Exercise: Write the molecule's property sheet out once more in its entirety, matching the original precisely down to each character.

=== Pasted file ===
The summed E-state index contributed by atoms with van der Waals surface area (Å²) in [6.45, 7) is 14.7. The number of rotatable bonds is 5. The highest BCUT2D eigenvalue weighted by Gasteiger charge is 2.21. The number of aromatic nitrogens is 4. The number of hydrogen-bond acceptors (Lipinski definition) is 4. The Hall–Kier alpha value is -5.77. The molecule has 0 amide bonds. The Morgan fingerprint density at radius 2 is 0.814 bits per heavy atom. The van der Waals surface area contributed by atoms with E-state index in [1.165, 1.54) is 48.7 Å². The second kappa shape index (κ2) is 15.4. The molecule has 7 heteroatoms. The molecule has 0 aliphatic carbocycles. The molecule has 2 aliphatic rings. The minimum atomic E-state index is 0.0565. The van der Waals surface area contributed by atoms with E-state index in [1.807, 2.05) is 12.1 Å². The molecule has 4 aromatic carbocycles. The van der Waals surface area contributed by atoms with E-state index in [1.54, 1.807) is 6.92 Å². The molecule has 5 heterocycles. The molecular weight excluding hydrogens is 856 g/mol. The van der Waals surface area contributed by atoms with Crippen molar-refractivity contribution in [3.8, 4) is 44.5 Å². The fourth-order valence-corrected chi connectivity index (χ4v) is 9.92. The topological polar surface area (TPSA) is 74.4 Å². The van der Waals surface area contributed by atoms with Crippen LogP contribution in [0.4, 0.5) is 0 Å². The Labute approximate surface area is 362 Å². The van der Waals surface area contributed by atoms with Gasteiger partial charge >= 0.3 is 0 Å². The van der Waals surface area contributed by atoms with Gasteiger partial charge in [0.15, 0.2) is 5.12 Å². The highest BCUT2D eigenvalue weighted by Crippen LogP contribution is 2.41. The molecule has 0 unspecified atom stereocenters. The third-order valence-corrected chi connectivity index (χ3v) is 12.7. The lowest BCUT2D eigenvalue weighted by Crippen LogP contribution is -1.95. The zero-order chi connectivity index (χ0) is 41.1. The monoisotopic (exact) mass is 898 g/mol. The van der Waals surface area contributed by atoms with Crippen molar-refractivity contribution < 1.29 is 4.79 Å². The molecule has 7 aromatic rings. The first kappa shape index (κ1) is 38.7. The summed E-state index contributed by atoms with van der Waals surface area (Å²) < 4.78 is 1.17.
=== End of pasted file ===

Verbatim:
The summed E-state index contributed by atoms with van der Waals surface area (Å²) in [6.45, 7) is 14.7. The number of rotatable bonds is 5. The highest BCUT2D eigenvalue weighted by Gasteiger charge is 2.21. The number of aromatic nitrogens is 4. The number of hydrogen-bond acceptors (Lipinski definition) is 4. The Hall–Kier alpha value is -5.77. The molecule has 0 amide bonds. The Morgan fingerprint density at radius 2 is 0.814 bits per heavy atom. The van der Waals surface area contributed by atoms with E-state index in [1.165, 1.54) is 48.7 Å². The second kappa shape index (κ2) is 15.4. The molecule has 7 heteroatoms. The molecule has 0 aliphatic carbocycles. The molecule has 2 aliphatic rings. The minimum atomic E-state index is 0.0565. The van der Waals surface area contributed by atoms with E-state index in [1.807, 2.05) is 12.1 Å². The molecule has 4 aromatic carbocycles. The van der Waals surface area contributed by atoms with E-state index in [1.54, 1.807) is 6.92 Å². The molecule has 5 heterocycles. The molecular weight excluding hydrogens is 856 g/mol. The van der Waals surface area contributed by atoms with Crippen molar-refractivity contribution in [3.8, 4) is 44.5 Å². The fourth-order valence-corrected chi connectivity index (χ4v) is 9.92. The topological polar surface area (TPSA) is 74.4 Å². The van der Waals surface area contributed by atoms with Crippen LogP contribution in [0.4, 0.5) is 0 Å². The Labute approximate surface area is 362 Å². The van der Waals surface area contributed by atoms with Gasteiger partial charge >= 0.3 is 0 Å². The van der Waals surface area contributed by atoms with Gasteiger partial charge in [0.15, 0.2) is 5.12 Å². The highest BCUT2D eigenvalue weighted by Crippen LogP contribution is 2.41. The molecule has 0 unspecified atom stereocenters. The third-order valence-corrected chi connectivity index (χ3v) is 12.7. The lowest BCUT2D eigenvalue weighted by Crippen LogP contribution is -1.95. The zero-order chi connectivity index (χ0) is 41.1. The monoisotopic (exact) mass is 898 g/mol. The van der Waals surface area contributed by atoms with Crippen molar-refractivity contribution < 1.29 is 4.79 Å². The molecule has 7 aromatic rings. The first kappa shape index (κ1) is 38.7. The summed E-state index contributed by atoms with van der Waals surface area (Å²) < 4.78 is 1.17.